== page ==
While at Carleton, Peter was a DJ on the radio station and was engaged in dramatics, especially from January through May 1962. Peter was among the musicians in “Mandragola” (with Peter Basquin, who went on to fame as a concert pianist), was an assistant director in “Under the Milk Wood” and a cast member in “Apollo of Belloc,”“The Underground Man,” “Ulysses in Nightgown,” and “The Plough and the Stars.” During his last term at Carleton in November through December 1962, he played the roles of Bernardo and the Player King in a production of “Hamlet” at the Little Nourse Theater.

After his second attempt at college, Peter wound up in New York City where he lived with his grandmother and entered the music scene by playing banjo in Greenwich Village. There he became acquainted with other musical newcomers, including José Feliciano and Stephen Stills. It was, in fact, Stephen Stills who persuaded Peter to audition for the Monkees in the summer of 1965 in California.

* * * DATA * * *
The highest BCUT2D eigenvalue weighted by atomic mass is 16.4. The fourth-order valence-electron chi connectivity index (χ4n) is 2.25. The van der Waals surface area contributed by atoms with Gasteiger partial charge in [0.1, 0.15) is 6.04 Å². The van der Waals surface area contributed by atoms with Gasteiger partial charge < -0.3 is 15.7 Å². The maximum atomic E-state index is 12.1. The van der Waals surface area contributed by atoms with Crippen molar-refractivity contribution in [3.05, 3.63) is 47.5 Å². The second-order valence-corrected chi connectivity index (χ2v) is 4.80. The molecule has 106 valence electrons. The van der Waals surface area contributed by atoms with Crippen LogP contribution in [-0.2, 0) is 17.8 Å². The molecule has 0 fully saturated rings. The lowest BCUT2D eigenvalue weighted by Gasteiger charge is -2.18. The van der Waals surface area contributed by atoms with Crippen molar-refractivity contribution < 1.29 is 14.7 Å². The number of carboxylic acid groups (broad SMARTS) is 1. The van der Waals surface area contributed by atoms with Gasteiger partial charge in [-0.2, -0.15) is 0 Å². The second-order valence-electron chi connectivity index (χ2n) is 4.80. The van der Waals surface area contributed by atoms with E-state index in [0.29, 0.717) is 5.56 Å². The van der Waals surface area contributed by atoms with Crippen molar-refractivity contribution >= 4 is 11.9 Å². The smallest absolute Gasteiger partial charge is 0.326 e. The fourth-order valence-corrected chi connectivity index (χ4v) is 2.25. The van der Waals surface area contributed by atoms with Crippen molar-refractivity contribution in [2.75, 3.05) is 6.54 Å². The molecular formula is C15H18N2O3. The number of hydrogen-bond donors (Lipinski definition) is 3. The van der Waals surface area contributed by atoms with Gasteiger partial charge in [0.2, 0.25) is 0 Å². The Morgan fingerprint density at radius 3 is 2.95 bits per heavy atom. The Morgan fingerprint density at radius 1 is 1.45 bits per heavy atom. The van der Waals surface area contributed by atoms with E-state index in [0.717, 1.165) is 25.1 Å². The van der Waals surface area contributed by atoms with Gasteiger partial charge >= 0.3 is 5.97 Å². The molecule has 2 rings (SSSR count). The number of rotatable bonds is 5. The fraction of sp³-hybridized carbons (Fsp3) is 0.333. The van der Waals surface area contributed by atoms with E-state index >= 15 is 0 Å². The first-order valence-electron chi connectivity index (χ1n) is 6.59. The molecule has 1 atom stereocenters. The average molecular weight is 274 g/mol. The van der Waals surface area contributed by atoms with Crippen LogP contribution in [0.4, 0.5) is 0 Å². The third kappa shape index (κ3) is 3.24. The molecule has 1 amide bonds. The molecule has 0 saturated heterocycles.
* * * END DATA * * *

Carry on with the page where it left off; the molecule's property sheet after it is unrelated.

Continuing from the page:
The advertisement in the show biz paper Variety read: “MAD-NESS!! Auditions. Folk & Roll Musicians-Singers. For acting roles in new TV series. Running parts for 4 insane boys, age 17-21.” The producers liked Stills, one of 437 “insane boys” who tried out for a part, but they told him his hair was too thin and his teeth were crooked. Stills said he had a friend who resembled him, but with better hair and teeth, and he encouraged Peter to give it a try. Peter won the part and Stills had to content himself with going on to become part of a group called Crosby, Stills and Nash (and sometimes Young).